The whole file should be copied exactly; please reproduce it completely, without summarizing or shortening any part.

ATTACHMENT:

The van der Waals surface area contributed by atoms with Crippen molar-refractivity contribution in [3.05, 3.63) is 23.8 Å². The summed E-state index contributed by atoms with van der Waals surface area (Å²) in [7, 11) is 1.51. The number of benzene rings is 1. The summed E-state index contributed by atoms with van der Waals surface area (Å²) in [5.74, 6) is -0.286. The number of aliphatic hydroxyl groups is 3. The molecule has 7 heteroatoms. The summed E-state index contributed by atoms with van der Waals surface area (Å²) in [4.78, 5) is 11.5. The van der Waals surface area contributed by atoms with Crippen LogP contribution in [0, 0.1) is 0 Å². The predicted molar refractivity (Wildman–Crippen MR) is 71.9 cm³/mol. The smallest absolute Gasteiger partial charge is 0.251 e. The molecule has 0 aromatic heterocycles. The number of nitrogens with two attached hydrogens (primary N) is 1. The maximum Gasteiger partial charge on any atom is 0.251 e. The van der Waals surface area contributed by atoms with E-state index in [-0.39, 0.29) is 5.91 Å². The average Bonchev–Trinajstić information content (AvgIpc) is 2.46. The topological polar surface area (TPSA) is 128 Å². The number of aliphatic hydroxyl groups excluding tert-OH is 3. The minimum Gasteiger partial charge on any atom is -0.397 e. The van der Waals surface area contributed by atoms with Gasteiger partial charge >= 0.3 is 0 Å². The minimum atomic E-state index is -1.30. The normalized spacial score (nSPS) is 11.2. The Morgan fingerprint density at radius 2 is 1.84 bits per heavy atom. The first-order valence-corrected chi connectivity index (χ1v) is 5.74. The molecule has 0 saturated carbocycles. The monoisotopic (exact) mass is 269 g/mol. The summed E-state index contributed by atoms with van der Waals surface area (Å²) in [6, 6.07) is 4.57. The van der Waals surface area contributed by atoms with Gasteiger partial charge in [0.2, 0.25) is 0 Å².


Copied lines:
The van der Waals surface area contributed by atoms with Crippen molar-refractivity contribution in [3.05, 3.63) is 23.8 Å². The summed E-state index contributed by atoms with van der Waals surface area (Å²) in [7, 11) is 1.51. The number of benzene rings is 1. The summed E-state index contributed by atoms with van der Waals surface area (Å²) in [5.74, 6) is -0.286. The number of aliphatic hydroxyl groups is 3. The molecule has 7 heteroatoms. The summed E-state index contributed by atoms with van der Waals surface area (Å²) in [4.78, 5) is 11.5. The van der Waals surface area contributed by atoms with Crippen LogP contribution in [0, 0.1) is 0 Å². The predicted molar refractivity (Wildman–Crippen MR) is 71.9 cm³/mol. The smallest absolute Gasteiger partial charge is 0.251 e. The molecule has 0 aromatic heterocycles. The number of nitrogens with two attached hydrogens (primary N) is 1. The maximum Gasteiger partial charge on any atom is 0.251 e. The van der Waals surface area contributed by atoms with E-state index in [-0.39, 0.29) is 5.91 Å². The average Bonchev–Trinajstić information content (AvgIpc) is 2.46. The topological polar surface area (TPSA) is 128 Å². The number of aliphatic hydroxyl groups excluding tert-OH is 3. The minimum Gasteiger partial charge on any atom is -0.397 e. The van der Waals surface area contributed by atoms with Gasteiger partial charge >= 0.3 is 0 Å². The minimum atomic E-state index is -1.30. The normalized spacial score (nSPS) is 11.2. The Morgan fingerprint density at radius 2 is 1.84 bits per heavy atom. The first-order valence-corrected chi connectivity index (χ1v) is 5.74. The molecule has 0 saturated carbocycles. The monoisotopic (exact) mass is 269 g/mol. The summed E-state index contributed by atoms with van der Waals surface area (Å²) in [6, 6.07) is 4.57. The van der Waals surface area contributed by atoms with Gasteiger partial charge in [0.2, 0.25) is 0 Å².